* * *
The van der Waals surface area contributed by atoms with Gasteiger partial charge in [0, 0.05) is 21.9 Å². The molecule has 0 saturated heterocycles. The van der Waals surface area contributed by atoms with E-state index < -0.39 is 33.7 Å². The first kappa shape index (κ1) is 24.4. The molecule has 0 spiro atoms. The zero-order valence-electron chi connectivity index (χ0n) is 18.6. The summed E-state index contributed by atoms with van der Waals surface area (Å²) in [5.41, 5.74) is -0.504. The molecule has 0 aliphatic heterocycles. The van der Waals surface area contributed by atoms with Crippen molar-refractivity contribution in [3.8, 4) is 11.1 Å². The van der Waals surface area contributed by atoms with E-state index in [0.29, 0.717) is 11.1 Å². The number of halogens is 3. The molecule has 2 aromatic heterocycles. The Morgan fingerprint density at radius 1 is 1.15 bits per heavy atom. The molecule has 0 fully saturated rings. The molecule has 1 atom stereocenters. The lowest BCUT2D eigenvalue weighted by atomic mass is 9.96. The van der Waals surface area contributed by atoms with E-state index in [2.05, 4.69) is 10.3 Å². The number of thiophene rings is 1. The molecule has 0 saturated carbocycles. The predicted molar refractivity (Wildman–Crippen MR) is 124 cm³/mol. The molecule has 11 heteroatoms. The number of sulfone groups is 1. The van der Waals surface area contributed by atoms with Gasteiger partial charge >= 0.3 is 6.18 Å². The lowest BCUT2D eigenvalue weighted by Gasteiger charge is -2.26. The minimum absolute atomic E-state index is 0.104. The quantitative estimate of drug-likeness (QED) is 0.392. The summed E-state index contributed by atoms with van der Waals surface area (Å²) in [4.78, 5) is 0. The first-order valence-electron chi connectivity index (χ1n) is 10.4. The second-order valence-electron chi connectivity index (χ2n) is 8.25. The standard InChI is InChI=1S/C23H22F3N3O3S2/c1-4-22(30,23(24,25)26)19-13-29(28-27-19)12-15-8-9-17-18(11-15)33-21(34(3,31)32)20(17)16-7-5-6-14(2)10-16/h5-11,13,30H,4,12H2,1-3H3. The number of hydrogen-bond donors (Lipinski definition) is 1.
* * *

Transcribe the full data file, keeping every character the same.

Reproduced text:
The van der Waals surface area contributed by atoms with Gasteiger partial charge in [0, 0.05) is 21.9 Å². The molecule has 0 saturated heterocycles. The van der Waals surface area contributed by atoms with E-state index < -0.39 is 33.7 Å². The first kappa shape index (κ1) is 24.4. The molecule has 0 spiro atoms. The zero-order valence-electron chi connectivity index (χ0n) is 18.6. The summed E-state index contributed by atoms with van der Waals surface area (Å²) in [5.41, 5.74) is -0.504. The molecule has 0 aliphatic heterocycles. The van der Waals surface area contributed by atoms with Crippen molar-refractivity contribution in [3.8, 4) is 11.1 Å². The van der Waals surface area contributed by atoms with E-state index in [0.29, 0.717) is 11.1 Å². The number of halogens is 3. The molecule has 2 aromatic heterocycles. The Morgan fingerprint density at radius 1 is 1.15 bits per heavy atom. The molecule has 0 fully saturated rings. The molecule has 1 atom stereocenters. The lowest BCUT2D eigenvalue weighted by atomic mass is 9.96. The van der Waals surface area contributed by atoms with E-state index in [2.05, 4.69) is 10.3 Å². The number of thiophene rings is 1. The molecule has 0 saturated carbocycles. The predicted molar refractivity (Wildman–Crippen MR) is 124 cm³/mol. The molecule has 11 heteroatoms. The number of sulfone groups is 1. The van der Waals surface area contributed by atoms with Gasteiger partial charge >= 0.3 is 6.18 Å². The lowest BCUT2D eigenvalue weighted by Gasteiger charge is -2.26. The minimum absolute atomic E-state index is 0.104. The quantitative estimate of drug-likeness (QED) is 0.392. The summed E-state index contributed by atoms with van der Waals surface area (Å²) in [4.78, 5) is 0. The first-order valence-electron chi connectivity index (χ1n) is 10.4. The second-order valence-electron chi connectivity index (χ2n) is 8.25. The standard InChI is InChI=1S/C23H22F3N3O3S2/c1-4-22(30,23(24,25)26)19-13-29(28-27-19)12-15-8-9-17-18(11-15)33-21(34(3,31)32)20(17)16-7-5-6-14(2)10-16/h5-11,13,30H,4,12H2,1-3H3. The number of hydrogen-bond donors (Lipinski definition) is 1.